Malloy Says He’s Not Leaving Early Despite Rumors
By Christopher Keating
September 2, 2017
Gov. Dannel P. Malloy says that growing reports that he will leave the governorship before his term ends are “crazy.’’
Word has been spreading among lobbyists, state employees and political insiders that Malloy would step down before his term ends in January 2019 and allow Lt. Gov. Nancy Wyman to become governor. Malloy, under the scenario, would then take a high-ranking position at the University of Connecticut or another college.
Malloy, 62, confirmed that the rumors have filtered back on a regular basis to his office.
“Every day — yes,’’ Malloy told The Courant.But he says he intends to continue working as governor and dismissed the reports as unfounded.“It’s crazy,’’ Malloy said. “We hear it all the time.’’
The rumors come as Malloy has already indicated he will not seek re-election in 2018. Wyman has not ruled out a run for governor and while it could benefit her chances at re-election if she were to run in 2018, Malloy maintained he has no plans of stepping down.
The governor’s office has also heard — and rejected — reports that Malloy would work for former White House aide Valerie Jarrett, a confidante of President Barack Obama who is interested in criminal justice reforms like Malloy. Another scenario involves him working for a major law firm.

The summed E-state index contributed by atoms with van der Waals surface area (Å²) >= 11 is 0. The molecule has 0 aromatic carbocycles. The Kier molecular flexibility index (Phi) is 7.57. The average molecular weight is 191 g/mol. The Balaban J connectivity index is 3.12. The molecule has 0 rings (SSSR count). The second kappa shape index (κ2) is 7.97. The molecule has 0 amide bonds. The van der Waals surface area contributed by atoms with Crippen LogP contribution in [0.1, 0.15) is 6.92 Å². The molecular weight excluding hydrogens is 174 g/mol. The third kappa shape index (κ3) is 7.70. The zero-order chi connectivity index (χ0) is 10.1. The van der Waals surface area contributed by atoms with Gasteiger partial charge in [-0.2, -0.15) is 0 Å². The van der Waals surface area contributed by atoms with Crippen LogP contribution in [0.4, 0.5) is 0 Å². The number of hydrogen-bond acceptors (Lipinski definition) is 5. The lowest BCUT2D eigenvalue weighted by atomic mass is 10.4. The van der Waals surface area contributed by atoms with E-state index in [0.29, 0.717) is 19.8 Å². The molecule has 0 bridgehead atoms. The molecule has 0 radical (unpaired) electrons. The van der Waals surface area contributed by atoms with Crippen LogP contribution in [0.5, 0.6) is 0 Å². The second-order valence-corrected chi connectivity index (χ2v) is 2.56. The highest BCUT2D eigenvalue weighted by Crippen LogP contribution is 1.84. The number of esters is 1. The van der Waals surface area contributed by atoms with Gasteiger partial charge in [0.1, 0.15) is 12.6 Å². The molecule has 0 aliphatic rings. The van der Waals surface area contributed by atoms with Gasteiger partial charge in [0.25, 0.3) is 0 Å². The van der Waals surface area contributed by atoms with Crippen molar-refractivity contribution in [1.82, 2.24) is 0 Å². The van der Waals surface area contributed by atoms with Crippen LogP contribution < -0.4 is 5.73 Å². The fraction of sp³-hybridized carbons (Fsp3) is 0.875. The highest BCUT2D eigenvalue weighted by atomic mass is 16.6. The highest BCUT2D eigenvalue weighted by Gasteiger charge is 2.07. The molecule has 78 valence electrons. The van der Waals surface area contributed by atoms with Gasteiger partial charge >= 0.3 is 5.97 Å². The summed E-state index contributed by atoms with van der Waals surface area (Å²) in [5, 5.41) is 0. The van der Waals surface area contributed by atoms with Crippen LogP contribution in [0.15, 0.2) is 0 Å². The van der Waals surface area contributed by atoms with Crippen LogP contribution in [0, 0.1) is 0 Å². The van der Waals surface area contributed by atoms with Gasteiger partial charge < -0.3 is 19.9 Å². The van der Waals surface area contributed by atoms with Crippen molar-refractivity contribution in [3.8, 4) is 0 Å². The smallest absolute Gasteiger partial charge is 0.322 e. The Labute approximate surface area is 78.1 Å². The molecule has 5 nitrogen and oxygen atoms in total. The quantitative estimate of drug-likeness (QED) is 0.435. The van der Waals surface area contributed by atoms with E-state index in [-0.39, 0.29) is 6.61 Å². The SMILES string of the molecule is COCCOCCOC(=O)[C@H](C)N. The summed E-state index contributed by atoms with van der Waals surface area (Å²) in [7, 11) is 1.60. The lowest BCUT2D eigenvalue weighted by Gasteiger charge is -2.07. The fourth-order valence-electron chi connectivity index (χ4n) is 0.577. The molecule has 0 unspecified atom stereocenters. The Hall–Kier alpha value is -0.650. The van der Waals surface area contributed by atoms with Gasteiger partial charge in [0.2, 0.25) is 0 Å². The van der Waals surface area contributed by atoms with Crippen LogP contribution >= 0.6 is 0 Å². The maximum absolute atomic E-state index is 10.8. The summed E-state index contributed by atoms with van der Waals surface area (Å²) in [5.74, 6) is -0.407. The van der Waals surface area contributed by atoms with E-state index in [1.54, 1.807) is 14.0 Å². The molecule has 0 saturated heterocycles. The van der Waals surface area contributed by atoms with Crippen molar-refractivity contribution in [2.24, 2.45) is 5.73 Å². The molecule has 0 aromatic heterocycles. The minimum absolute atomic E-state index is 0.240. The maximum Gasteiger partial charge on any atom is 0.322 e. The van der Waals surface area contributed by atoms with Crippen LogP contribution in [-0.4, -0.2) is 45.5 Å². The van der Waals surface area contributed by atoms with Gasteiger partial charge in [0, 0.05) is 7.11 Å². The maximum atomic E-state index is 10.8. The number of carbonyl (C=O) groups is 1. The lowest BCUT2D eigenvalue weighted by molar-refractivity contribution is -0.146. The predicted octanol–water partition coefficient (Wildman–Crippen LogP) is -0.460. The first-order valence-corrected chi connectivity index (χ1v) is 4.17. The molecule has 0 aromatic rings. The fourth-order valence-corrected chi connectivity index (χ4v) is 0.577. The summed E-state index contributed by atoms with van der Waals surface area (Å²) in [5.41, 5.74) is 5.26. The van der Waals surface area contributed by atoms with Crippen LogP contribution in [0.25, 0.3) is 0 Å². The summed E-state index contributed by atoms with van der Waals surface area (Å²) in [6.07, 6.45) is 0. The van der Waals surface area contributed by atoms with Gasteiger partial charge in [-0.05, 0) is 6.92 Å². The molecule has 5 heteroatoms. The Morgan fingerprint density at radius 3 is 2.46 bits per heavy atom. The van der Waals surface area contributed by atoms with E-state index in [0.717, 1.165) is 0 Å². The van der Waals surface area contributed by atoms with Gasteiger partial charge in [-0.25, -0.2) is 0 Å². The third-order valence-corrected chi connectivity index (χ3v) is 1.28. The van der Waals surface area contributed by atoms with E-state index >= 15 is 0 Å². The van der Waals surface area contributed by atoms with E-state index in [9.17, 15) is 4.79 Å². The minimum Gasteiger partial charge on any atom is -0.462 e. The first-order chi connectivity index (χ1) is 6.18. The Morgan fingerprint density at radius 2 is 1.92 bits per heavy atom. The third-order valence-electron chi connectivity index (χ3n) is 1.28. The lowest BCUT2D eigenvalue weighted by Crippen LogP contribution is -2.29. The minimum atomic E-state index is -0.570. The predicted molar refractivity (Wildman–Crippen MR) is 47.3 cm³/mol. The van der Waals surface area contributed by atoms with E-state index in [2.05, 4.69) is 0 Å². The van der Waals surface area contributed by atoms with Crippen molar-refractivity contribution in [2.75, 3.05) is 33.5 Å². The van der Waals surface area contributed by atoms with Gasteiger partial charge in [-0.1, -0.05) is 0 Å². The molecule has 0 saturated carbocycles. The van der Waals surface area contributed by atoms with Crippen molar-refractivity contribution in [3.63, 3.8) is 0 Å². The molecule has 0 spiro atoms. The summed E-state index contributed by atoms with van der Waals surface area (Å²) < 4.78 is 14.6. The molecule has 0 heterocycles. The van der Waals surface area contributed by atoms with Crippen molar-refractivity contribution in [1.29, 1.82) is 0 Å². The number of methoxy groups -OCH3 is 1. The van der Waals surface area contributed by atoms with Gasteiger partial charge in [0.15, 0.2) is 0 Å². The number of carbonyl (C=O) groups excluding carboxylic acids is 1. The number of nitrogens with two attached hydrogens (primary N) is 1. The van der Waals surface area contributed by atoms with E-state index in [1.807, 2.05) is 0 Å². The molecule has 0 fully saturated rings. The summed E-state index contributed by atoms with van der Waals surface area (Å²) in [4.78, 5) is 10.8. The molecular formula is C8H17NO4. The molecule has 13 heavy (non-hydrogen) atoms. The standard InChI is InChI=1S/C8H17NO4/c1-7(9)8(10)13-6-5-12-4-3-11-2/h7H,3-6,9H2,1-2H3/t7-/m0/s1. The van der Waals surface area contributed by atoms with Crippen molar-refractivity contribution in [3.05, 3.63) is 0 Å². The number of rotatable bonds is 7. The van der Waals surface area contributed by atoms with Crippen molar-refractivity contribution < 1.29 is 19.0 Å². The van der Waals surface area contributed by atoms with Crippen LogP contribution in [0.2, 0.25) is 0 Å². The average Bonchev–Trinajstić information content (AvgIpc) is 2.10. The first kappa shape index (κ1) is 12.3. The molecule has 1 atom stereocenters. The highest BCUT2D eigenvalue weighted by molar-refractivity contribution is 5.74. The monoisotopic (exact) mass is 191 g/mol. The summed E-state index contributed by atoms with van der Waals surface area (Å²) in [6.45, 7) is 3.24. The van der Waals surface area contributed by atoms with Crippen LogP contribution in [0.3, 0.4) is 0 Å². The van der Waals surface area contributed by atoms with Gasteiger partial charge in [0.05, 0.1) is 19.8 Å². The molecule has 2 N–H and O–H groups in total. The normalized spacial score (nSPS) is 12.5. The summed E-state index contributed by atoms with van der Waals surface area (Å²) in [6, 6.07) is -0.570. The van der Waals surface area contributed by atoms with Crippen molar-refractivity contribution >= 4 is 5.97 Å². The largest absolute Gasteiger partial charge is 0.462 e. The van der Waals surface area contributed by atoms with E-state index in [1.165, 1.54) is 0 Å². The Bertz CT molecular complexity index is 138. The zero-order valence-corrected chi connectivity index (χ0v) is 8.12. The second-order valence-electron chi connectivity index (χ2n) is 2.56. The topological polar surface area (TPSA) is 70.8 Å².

The rumors have included not only taking a job at UConn, but the top job as the school’s president. But UConn spokeswoman Stephanie Reitz said it is the first she has heard of the governor replacing President Susan Herbst.
“I haven’t heard anything at all along those lines,’’ Reitz said Friday. “President Herbst has said repeatedly that she is very happy here, and the board of trustees and Gov. Malloy are happy with her. President Herbst is our president and will remain our president for the near future.’’
Herbst also has a contract that was extended through June 30, 2019.
In a similar way, the conventional wisdom among some political insiders at the Capitol throughout 2016 was that Malloy would be leaving early to take a federal position in Washington, D.C., under Hillary Clinton. Those reports ended abruptly when Clinton lost the election in November 2016 to Republican Donald Trump.
Matthew J. Hennessy, a longtime Hartford political operative, said the rumors have continued because the scenarios are not far-fetched.
“As governor, he’s been very interested in issues of education,’’ Hennessy said. “If Herbst was to leave, I think many people would say he would become a candidate for the position.’’
College presidents traditionally have included long-time academic provosts and deans with Ph.D. degrees who have spent their entire careers in education. But Malloy’s former chief of staff, Mark Ojakian, spent his career in the governor’s office, the state comptroller’s office and other positions before becoming the leader of the Connecticut public higher education system. In addition, Evan Dobelle was a one-time mayor of Pittsfield, Mass., and held other positions before becoming president of Trinity College in Hartford. He stepped down in 2001.
“There’s a history in both Connecticut and Massachusetts of people coming directly out of politics and going into education,’’ Hennessy said.